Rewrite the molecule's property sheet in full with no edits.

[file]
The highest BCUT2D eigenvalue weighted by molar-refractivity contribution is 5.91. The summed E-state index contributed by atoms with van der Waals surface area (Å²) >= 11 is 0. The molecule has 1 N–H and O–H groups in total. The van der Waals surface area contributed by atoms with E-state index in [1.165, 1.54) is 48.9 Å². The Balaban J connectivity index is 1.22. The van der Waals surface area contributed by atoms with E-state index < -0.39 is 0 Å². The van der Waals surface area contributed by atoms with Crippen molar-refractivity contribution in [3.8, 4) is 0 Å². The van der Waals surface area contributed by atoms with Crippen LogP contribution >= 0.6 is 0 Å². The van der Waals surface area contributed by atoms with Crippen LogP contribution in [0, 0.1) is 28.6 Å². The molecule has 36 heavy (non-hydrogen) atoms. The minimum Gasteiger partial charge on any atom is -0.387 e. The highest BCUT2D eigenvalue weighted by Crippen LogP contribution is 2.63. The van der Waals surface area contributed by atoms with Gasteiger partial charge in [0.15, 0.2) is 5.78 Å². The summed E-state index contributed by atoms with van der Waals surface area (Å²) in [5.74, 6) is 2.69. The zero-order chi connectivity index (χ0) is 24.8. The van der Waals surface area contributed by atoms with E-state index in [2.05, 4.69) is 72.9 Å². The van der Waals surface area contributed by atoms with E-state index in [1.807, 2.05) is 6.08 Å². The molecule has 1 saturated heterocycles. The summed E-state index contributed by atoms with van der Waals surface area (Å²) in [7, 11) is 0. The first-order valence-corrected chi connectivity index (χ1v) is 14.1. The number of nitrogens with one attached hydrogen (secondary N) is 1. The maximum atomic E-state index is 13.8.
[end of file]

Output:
The highest BCUT2D eigenvalue weighted by molar-refractivity contribution is 5.91. The summed E-state index contributed by atoms with van der Waals surface area (Å²) >= 11 is 0. The molecule has 1 N–H and O–H groups in total. The van der Waals surface area contributed by atoms with E-state index in [1.165, 1.54) is 48.9 Å². The Balaban J connectivity index is 1.22. The van der Waals surface area contributed by atoms with E-state index < -0.39 is 0 Å². The van der Waals surface area contributed by atoms with Crippen molar-refractivity contribution in [3.8, 4) is 0 Å². The van der Waals surface area contributed by atoms with Crippen LogP contribution >= 0.6 is 0 Å². The van der Waals surface area contributed by atoms with Crippen LogP contribution in [0, 0.1) is 28.6 Å². The molecule has 36 heavy (non-hydrogen) atoms. The minimum Gasteiger partial charge on any atom is -0.387 e. The highest BCUT2D eigenvalue weighted by Crippen LogP contribution is 2.63. The van der Waals surface area contributed by atoms with Gasteiger partial charge in [0.15, 0.2) is 5.78 Å². The summed E-state index contributed by atoms with van der Waals surface area (Å²) in [5.74, 6) is 2.69. The zero-order chi connectivity index (χ0) is 24.8. The van der Waals surface area contributed by atoms with E-state index in [2.05, 4.69) is 72.9 Å². The van der Waals surface area contributed by atoms with E-state index in [1.807, 2.05) is 6.08 Å². The molecule has 1 saturated heterocycles. The summed E-state index contributed by atoms with van der Waals surface area (Å²) in [7, 11) is 0. The first-order valence-corrected chi connectivity index (χ1v) is 14.1. The number of nitrogens with one attached hydrogen (secondary N) is 1. The maximum atomic E-state index is 13.8.